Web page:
I’m about to take my regular summer sabbatical. You know, to drink deeply from the rivers of reflection in order to unearth deep, new thoughts to share. (Okay, okay. Who am I kidding? I’ll settle for stumbling a single lightly used insight—but you get the idea.) In any event, while I’m away, we’ve got a stellar lineup of guests who’ve kindly agreed to step in.
First up, the week of July 22, is Robert Pondiscio, veteran educator and now an executive VP with the Fordham Institute. Readers may know him from the terrific guest letters he’s penned for RHSU (see here and here). Back in 2002, after twenty years in journalism, Robert left a senior position at Business Week to teach fifth grade in the South Bronx, before eventually making his way to Fordham. He writes about school improvement with an eye to the practical classroom implications, and has an eagerly awaited book coming out in September about New York City’s remarkable, controversial Success Academy. He’ll be writing about anti-charter school activism, the problems with searching for the New Big Thing, and why we’re unlikely to reach consensus on what schools should teach—and why that’s okay.
Starting on July 29 will be Richard Buery, KIPP’s chief of policy and public affairs. At KIPP, Richard oversees the organization’s efforts to grow the charter school’s influential network, to get more students to and through college, and to weigh in on issues of public concern. Before joining KIPP, Richard served as deputy mayor for New York City mayor (and presidential aspirant) Bill de Blasio. In that role, he led New York City’s “Pre-K for All” initiative. Richard has also founded the Children’s Aid College Prep Charter School in the South Bronx. He will be writing about why charter schools are most essential to minority families, why charters can help solve segregation, and why career and technical education matters.
Heather Harding, director of policy and public understanding at the Charles Schusterman Family Foundation, will be back with us during the week of August 5. One of RHSU’s most consistently popular guest bloggers, Heather began her career in education with Teach for America, starting as a teacher in the 1992 corps before eventually working as the senior vice president of community partnerships. Along the way, she earned a doctorate from the Harvard Graduate School of Education and went on to serve in a senior role at the Bill & Melinda Gates Foundation, before joining Schusterman. Heather will talk about her experience as an education reformer and charter school parent, and why she’s found herself evolving into a reform moderate and an accountability hawk.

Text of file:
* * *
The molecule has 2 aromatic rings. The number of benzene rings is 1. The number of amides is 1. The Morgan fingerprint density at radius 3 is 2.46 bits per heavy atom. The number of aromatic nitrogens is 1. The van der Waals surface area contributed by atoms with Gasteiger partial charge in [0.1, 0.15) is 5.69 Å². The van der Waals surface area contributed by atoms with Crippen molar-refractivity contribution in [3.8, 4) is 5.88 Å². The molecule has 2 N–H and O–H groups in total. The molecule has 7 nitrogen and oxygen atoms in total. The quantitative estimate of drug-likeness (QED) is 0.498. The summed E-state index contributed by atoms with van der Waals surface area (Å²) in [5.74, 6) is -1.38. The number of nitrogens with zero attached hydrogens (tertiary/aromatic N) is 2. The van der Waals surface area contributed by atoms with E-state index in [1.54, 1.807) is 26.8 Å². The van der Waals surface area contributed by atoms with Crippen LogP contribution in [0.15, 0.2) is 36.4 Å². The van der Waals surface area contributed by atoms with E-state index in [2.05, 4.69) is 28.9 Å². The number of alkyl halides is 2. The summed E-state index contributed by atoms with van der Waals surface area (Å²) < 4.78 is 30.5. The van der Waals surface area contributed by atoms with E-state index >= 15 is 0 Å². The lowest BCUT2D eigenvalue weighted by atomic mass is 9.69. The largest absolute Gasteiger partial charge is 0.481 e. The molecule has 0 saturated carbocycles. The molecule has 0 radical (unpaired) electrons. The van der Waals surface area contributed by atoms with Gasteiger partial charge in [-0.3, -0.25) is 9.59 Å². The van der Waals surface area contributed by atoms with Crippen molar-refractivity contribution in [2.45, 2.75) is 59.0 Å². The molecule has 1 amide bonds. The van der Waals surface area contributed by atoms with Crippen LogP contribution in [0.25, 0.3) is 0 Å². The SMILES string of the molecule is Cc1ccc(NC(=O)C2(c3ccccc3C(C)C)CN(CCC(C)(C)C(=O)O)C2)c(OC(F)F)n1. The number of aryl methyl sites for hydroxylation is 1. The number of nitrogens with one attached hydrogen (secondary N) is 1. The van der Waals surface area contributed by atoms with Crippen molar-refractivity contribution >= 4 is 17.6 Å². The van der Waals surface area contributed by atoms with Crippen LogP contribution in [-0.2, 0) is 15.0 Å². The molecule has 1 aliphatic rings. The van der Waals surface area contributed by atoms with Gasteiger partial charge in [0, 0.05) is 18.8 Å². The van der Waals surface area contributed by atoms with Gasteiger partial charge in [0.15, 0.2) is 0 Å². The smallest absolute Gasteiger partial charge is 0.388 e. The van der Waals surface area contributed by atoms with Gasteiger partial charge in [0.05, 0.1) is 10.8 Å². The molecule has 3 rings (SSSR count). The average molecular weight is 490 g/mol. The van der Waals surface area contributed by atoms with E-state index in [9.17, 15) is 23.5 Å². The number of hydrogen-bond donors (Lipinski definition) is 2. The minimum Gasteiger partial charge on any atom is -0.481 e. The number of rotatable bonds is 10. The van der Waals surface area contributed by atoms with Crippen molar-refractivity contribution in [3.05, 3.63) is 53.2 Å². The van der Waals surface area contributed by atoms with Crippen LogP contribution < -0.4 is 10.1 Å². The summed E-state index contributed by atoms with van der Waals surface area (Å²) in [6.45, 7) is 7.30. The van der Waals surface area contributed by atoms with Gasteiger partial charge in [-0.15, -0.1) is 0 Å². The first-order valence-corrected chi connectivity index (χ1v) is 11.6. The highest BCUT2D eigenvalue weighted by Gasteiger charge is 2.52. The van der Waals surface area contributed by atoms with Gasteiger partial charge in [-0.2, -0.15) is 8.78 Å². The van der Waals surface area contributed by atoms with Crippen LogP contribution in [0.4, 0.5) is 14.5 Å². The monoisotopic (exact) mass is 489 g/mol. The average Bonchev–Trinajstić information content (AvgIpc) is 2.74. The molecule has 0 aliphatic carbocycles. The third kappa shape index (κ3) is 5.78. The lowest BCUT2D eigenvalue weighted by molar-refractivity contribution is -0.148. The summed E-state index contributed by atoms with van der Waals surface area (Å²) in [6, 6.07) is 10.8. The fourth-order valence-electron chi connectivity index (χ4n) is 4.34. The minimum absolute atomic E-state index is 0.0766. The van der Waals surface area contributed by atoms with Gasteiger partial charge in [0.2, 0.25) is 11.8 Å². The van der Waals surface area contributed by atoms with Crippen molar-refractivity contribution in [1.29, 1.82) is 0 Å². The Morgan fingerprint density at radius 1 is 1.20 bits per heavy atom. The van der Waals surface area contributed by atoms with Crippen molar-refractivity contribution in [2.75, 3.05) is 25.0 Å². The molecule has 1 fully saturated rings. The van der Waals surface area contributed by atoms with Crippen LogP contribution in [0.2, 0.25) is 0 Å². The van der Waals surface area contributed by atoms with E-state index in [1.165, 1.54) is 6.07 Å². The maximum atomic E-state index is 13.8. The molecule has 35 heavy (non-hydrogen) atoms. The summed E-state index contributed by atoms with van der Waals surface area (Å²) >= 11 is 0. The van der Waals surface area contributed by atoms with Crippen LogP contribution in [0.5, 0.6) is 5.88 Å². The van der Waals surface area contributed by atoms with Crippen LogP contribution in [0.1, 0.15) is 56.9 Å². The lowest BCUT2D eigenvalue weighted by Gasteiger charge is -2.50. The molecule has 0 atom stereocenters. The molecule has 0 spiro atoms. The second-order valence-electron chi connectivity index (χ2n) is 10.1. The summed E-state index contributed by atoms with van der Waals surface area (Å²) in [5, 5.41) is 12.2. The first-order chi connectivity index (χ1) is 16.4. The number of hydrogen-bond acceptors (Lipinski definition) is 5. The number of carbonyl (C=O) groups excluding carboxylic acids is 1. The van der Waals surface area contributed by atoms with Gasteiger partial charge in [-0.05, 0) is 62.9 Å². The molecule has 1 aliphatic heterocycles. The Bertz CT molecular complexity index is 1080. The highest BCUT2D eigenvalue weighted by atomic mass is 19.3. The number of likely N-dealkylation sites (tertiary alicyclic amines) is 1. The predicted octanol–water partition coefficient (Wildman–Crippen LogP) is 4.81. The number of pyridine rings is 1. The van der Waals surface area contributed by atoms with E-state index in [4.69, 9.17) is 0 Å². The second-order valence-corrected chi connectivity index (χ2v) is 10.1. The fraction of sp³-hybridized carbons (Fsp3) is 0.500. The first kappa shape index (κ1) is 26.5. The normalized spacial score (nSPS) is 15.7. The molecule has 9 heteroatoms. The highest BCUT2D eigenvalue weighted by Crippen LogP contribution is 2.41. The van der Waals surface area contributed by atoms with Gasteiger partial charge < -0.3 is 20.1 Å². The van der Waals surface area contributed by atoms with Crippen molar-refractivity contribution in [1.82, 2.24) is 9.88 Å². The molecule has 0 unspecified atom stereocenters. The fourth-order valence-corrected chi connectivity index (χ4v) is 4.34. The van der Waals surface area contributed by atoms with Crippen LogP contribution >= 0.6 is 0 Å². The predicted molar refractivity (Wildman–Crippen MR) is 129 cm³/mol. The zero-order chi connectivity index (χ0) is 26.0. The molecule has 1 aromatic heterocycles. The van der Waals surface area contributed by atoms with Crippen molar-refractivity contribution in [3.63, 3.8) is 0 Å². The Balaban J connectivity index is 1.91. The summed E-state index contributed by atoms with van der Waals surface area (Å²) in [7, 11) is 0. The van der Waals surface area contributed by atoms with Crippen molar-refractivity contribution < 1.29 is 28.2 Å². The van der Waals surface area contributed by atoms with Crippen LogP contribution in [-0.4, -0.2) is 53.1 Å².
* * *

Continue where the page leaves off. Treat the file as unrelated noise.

Taking over on August 12 will be Jessica Sutter, a former teacher and a policy scholar who was elected to the Washington, DC, Board of Education just last year. Jessica started her career as an educator, teaching first at a Catholic school in Chicago and, subsequently, at public schools in Los Angeles and Washington, DC. From there, she went on to found EdPro Consulting, where she advised clients like the DC Public Charter School Board and the School District of Philadelphia with challenges such as school closure and consolidation, special education, and federal grant applications. Jessica will be writing about her experience as an elected member of the DC Board and what it’s like to be a policy wonk navigating the political arena.
Next, the week of August 19, we’ll be joined by Loren Baron, the International Baccalaureate (IB) Diploma program coordinator at Millbrook High School in Raleigh, North Carolina. Loren started his teaching career in Beijing, then taught core IB and AP courses for a decade in Maryland’s Montgomery County, before serving the past 15 years as IB coordinator at Millbrook High. He’s served as president of IB Schools of North Carolina for the past three years, while teaching IB workshops and consulting for IB programs from Shanghai, China, to Wilmington, North Carolina. Loren will be writing about the tradeoffs of running an open access diploma program, why it’s a mistake to bail out struggling students, and how parents and teachers can unintentionally enable students’ damaging chase for perfection.
Closing us out, the week of August 26, are Melissa Junge and Sheara Krvaric. A pair of eagle-eyed attorneys, they’re the co-founders of the law and consulting firm Federal Education Group. They work with school systems to leverage federal grants, find ways to do things that are permitted under federal law but not well understood, and help states and school systems avoid getting buried under federal reporting and compliance requirements. Those who’ve read Cage-Busting Leadership will recall their bracing, no-nonsense insights and savvy advice for state, school, and system leaders. They’ll be writing about three changes that would make ESSA programs work better for students.
I trust that you’ll enjoy their thinking as much as I always do, and I’ll look forward to being back with you after Labor Day.
The opinions expressed in Rick Hess Straight Up are strictly those of the author(s) and do not reflect the opinions or endorsement of Editorial Projects in Education, or any of its publications.